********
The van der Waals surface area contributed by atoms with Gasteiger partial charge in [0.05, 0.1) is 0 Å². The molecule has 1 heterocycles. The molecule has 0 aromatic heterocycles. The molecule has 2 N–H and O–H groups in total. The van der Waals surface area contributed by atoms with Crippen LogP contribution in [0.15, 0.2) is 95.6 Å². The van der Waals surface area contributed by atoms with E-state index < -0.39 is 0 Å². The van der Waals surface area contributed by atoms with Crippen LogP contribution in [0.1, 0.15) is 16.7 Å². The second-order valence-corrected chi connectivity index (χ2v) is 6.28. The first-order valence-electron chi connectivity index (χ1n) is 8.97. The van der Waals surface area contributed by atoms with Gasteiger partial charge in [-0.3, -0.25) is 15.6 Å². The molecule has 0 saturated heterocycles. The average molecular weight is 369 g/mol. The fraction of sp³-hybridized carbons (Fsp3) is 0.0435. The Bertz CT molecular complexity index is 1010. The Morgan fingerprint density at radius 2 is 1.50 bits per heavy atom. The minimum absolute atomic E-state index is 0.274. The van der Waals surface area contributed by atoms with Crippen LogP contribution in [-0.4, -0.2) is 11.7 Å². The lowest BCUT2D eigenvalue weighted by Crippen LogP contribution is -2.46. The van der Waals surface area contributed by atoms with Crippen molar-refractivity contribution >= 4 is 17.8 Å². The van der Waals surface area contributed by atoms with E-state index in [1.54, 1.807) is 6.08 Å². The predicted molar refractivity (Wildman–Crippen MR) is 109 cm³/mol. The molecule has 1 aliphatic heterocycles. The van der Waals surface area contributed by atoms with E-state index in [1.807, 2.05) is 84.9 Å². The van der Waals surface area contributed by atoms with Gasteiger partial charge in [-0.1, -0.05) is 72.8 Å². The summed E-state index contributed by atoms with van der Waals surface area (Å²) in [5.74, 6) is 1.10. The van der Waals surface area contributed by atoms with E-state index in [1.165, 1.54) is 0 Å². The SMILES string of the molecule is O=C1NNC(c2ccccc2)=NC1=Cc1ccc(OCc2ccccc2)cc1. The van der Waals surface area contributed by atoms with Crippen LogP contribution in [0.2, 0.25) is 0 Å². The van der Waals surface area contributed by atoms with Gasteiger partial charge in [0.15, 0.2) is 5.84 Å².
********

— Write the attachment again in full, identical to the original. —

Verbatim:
The van der Waals surface area contributed by atoms with Gasteiger partial charge in [0.05, 0.1) is 0 Å². The molecule has 1 heterocycles. The molecule has 0 aromatic heterocycles. The molecule has 2 N–H and O–H groups in total. The van der Waals surface area contributed by atoms with Crippen LogP contribution in [0.15, 0.2) is 95.6 Å². The van der Waals surface area contributed by atoms with E-state index < -0.39 is 0 Å². The van der Waals surface area contributed by atoms with Crippen LogP contribution in [0.1, 0.15) is 16.7 Å². The second-order valence-corrected chi connectivity index (χ2v) is 6.28. The first-order valence-electron chi connectivity index (χ1n) is 8.97. The van der Waals surface area contributed by atoms with Gasteiger partial charge in [-0.3, -0.25) is 15.6 Å². The molecule has 0 saturated heterocycles. The average molecular weight is 369 g/mol. The fraction of sp³-hybridized carbons (Fsp3) is 0.0435. The Bertz CT molecular complexity index is 1010. The Morgan fingerprint density at radius 2 is 1.50 bits per heavy atom. The minimum absolute atomic E-state index is 0.274. The van der Waals surface area contributed by atoms with Crippen LogP contribution in [-0.4, -0.2) is 11.7 Å². The lowest BCUT2D eigenvalue weighted by Crippen LogP contribution is -2.46. The van der Waals surface area contributed by atoms with Crippen molar-refractivity contribution >= 4 is 17.8 Å². The van der Waals surface area contributed by atoms with E-state index in [1.54, 1.807) is 6.08 Å². The predicted molar refractivity (Wildman–Crippen MR) is 109 cm³/mol. The molecule has 1 aliphatic heterocycles. The van der Waals surface area contributed by atoms with E-state index in [1.807, 2.05) is 84.9 Å². The van der Waals surface area contributed by atoms with Gasteiger partial charge in [-0.1, -0.05) is 72.8 Å². The summed E-state index contributed by atoms with van der Waals surface area (Å²) in [5.74, 6) is 1.10. The van der Waals surface area contributed by atoms with E-state index in [1.165, 1.54) is 0 Å². The SMILES string of the molecule is O=C1NNC(c2ccccc2)=NC1=Cc1ccc(OCc2ccccc2)cc1. The van der Waals surface area contributed by atoms with Crippen LogP contribution in [0.2, 0.25) is 0 Å². The van der Waals surface area contributed by atoms with Gasteiger partial charge in [0.15, 0.2) is 5.84 Å².